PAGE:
“A common problem I’m noticing is that 75% of my students don’t seem to take archery seriously. For example, half of my students don’t come to practice regularly. For those that do come to practice, if I tell someone to do X, they will do it and say they understand it. But then on the following week, they’ve completely forgotten to continue doing X, or they have restarted making the mistake that I taught them to prevent. Others say ‘Well I know you told me to do this, but I just don’t feel like doing it.’”
“Is this normal with teaching? I have expectations that aren’t being met because people don’t regularly come to practice or follow instruction.”
To which I responded: Often our mental construct of coaching is from having observed highly competitive sports in which team members come close to killing themselves to “make the team” and then work their asses off just to stay on it, let alone play much. (I was an archetype for this kind of athlete.)
Actually, your students exemplify the current state of education as a whole, not just archery. So many students have gotten adequate grades/moderate success without any struggle that they have become very dilettantish (not their fault, but their problem).
Because of this we distinguish two groups of archery students: Recreational and Competitive. Our definitions (just ours) are Recreational Archers are in it for social reasons; they are characterized as not doing anything that is not fun. Competitive Archers are training to learn how to win/become better. They are characterized as those who practice and who will do dull drills to get better. Both types can be seen at any archery competition, so “attending a competition” is not a criterion either way.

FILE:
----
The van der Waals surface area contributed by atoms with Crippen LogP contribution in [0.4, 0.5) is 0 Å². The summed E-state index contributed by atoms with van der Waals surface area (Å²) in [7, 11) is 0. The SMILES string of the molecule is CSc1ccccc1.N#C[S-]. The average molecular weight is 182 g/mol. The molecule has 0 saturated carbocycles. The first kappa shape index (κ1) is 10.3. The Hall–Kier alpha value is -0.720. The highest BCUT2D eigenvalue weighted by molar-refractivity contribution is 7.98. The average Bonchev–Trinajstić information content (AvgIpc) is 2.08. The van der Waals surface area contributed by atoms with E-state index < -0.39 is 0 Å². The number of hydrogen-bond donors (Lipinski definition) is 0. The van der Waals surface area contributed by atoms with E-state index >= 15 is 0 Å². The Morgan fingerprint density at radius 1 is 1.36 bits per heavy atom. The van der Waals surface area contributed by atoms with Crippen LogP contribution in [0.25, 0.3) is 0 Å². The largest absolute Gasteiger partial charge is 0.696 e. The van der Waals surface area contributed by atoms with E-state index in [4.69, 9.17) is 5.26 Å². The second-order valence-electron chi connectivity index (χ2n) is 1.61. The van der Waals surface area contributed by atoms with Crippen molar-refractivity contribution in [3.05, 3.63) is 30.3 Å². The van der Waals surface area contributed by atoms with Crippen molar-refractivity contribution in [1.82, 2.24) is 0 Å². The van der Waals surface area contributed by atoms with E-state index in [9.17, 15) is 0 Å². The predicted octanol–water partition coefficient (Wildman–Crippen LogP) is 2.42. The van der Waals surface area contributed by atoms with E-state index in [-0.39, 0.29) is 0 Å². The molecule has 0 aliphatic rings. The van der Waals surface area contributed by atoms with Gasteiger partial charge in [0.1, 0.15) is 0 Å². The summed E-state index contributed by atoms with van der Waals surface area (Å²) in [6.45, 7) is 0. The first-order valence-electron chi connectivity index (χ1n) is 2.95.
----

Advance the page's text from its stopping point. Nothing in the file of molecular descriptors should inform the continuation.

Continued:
Add to this scheme the proverb that “You can lead a horse to water, but you can’t make it drink.”
I preserve my sanity through the following rule: I will work for a student only as hard as they work for themselves.
So, recognize that some team members are there only for the fun of flinging arrows and for socializing with other team members and some are there to get better. I spend the bulk of my time with the latter, but don’t neglect the others because you do not know whether or when the “switch will flip” and they become Competitive Archers. The usual scenario for youngsters is they are encouraged to attend (or dragged to) a competition and they do surprisingly well. Then they have the thought, “If I tried harder I think I could get good at this” or “win” or some such.
You might want to try to arrange a “dual meet” competition with another archery club as an introduction to competition. You might flip some of your team’s switches.